Lighting Questions

glitzbooth
glitzbooth
I'm starting to work on the layout for the front of my booth (camera, monitor and lighting placement) and I'm trying to get advise on lighting. Has anyone used ring flashes? Do they work as well as building a light box towards the top of the booth?

Comments

  • carlrez
    carlrez
    If my budget wasn't as tight as it is, I would have opted for a ring flash.<div>
    </div><div>One reason was because it gives you more mounting options. In the booth I'm building the camera is sitting in a lower position than I would have liked because I needed the room above the camera for the light box. A ring flash could eliminate that completely.</div>
  • studiokeko
    studiokeko
    I'm seriously considering a ring flash as well. Besides the practical side, I simply like the oval shaped catchlight it creates in the eyes and the overall result. Simply personal preference. Besides the ring flash, I'm thinking about placing a second soft light that fills up the background and softens the hard shadows, created by the ring flash. Having just one light source will obviously create shadows in the opposite direction so these need to be compensated. Unless you want that 'dramatic' look of a bright object versus a very dark background. So besides the practical sides, I guess it's also a matter of what you prefer when it comes to the 'look' of the pictures. When it comes to lighting, I will definitely contact a strobist or studio photographers for advice. I know it will be a challenge but to me personally, the lighting is a crucial aspect for the result I'm eventually aiming for so I'm willing to invest the time and money that is needed to create the right solution.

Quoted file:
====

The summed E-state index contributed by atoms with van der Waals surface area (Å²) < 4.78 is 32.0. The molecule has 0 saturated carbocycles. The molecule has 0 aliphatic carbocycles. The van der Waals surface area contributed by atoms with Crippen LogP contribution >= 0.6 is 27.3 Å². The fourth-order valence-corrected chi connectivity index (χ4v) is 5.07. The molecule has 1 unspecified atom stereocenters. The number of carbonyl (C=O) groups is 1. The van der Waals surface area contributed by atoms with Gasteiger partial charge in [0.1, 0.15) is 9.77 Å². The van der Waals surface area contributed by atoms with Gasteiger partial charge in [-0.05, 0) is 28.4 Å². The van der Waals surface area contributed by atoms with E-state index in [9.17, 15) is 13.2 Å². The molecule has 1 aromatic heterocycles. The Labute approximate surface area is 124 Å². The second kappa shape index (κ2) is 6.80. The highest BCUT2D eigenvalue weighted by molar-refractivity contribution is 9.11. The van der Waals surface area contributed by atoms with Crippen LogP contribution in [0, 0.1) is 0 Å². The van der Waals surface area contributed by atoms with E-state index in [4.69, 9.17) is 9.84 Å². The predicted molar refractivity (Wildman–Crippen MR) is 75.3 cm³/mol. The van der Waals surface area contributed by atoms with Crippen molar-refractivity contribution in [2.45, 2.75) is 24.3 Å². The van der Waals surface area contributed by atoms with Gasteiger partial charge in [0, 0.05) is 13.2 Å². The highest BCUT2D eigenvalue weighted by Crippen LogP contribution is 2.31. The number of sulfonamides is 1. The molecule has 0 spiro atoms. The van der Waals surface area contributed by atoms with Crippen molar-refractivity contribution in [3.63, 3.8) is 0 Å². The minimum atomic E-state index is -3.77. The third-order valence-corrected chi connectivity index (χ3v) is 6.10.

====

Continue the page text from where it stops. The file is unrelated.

• carlrez
    carlrez
    I don't know anything about lighting, but one possibility that your comment brought to mind was a setup like this...<div>
    </div><div>Ring light/camera set a little higher up above the monitor with a light on each side of the camera to add fill lighting.</div><div>
    </div><div>Does anyone know how well/poorly a setup like that would function?
    <div>
    </div></div>
  • Mike
    Mike
    I have seen other doing similar setups without the ring flash, so I would suspect it would do fairly well.
  • buzzkcphoto
    buzzkcphoto
    Personally I prefer to get my camera as close to the monitor as possible to keep the guest's eyes in somewhat the right direction. Even with tahe arrows that say "Look Here" they tend to watch themselves in the screen instead, so helps with at least the strip photos looking correct, but can usually tell in larger prints or on screen.
  • glitzbooth
    glitzbooth